Testing Windows 10 “Tweaks”

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I know there are plenty of random tweaks floating around for Windows 10 and I thought it would be interesting to benchmark a few of them with 3dMark05 on one of the older machines I have lying around.

Now almost all of these adjustments are generally pretty situational, so I didn’t really expect to see any performance improvements. For example DPC Enhancer is supposed to be for buggy drivers and while I know that it does change the power settings for graphics cards on PCs with multiple cards, I know nothing else about how it works, it’s entirely a black box. So while I’ve found it to be useful in making my gaming machine noticeably more responsive on the desktop, it’s not really a performance tweak.

Still, the results are interesting, first, the numbers.

ChartGo

Each test was run six times, and the final result was the average of all the scores. I rebooted between changes.

It’s interesting that disabling paging resulted in an improvement, but probably not that surprising. Normally it’s the sort of change you make to prevent the computer starting to “stutter” after extended usage. Paging is also caused by IO and some people don’t want their programs to be pushed out for file accesses. It’s also worth noting that on Windows 10, disabling paging also disables memory compression. Despite what the chart says, this change was only 1% or so. It’s not an effective performance tweak.

DPC Enhancer was also useful, which was somewhat unexpected given the test machine. As mentioned previously I always thought of it as more utilitarian. Among other things the test machine doesn’t have the kind of hardware that would benefit from this tool, being a fairly old machine with a simple configuration.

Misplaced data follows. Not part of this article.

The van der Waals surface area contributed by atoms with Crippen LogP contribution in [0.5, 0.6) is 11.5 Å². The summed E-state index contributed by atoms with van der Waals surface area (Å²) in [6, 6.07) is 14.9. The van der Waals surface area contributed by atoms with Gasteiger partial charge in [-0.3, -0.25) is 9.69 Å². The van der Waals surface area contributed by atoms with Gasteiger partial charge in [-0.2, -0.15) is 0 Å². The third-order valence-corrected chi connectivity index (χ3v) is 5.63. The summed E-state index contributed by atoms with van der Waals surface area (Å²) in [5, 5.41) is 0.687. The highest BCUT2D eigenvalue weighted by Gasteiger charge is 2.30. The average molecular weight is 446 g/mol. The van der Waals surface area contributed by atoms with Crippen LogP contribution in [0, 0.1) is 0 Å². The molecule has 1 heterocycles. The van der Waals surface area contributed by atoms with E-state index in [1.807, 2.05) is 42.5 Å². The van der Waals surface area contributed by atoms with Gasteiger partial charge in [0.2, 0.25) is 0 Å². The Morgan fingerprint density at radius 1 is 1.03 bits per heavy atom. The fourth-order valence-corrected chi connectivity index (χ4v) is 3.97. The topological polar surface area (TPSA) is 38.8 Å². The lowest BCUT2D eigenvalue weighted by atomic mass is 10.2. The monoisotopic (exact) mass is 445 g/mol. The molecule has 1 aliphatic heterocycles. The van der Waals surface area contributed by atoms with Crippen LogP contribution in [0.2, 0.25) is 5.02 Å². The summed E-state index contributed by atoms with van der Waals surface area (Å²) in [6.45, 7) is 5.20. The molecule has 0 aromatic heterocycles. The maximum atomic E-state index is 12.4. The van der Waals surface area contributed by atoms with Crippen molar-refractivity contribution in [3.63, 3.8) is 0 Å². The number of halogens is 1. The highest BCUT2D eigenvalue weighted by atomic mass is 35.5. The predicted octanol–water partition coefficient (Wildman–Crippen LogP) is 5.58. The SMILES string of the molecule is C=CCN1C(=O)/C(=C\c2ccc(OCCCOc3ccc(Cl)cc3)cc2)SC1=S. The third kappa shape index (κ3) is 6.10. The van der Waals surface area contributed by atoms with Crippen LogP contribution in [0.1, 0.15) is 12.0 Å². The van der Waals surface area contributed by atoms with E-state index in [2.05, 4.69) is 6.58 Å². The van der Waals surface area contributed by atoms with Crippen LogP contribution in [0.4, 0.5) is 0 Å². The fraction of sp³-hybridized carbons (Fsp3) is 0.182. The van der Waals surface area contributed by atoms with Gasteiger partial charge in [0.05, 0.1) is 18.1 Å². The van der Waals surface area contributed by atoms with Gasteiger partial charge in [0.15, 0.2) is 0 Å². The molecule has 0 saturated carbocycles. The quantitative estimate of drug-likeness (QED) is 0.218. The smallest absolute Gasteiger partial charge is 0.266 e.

Timer Resolution was the first surprise. This has been shown to have some performance boosts for other applications and configurations, so this is one tool that I did somewhat expect to see a benefit from. Actually this probably isn’t too surprising either, since the laptop is old enough, and the tests difficult enough that the additional context switching is an overall detriment. If the processor was more powerful, such that each frame spent more time idling while waiting for a context switch after finishing some processing, this would probably be an improvement. The real surprise is that the timer isn’t set to maximum system wide when 3DMark is running. For example Google Chrome used to set Timer Resolution to maximum when running JavaScript, but doesn’t do this in newer versions because the performance increase wasn’t worth the effects on battery life.

Dynamic Ticks was also a surprise, while I did expect that it could make the computer slightly more responsive to input, I didn’t expect that it would actually improve the benchmarks. Generally when a test is running you don’t expect the processor to be going at anything less than the maximum anyway.

In the end, these are situational tweaks for specific issues or for specific applications that would benefit from having them. Not for performance. However, seeing the effects they have on straight performance is still worthwhile since we can know if they’re actively detrimental or not in other cases.

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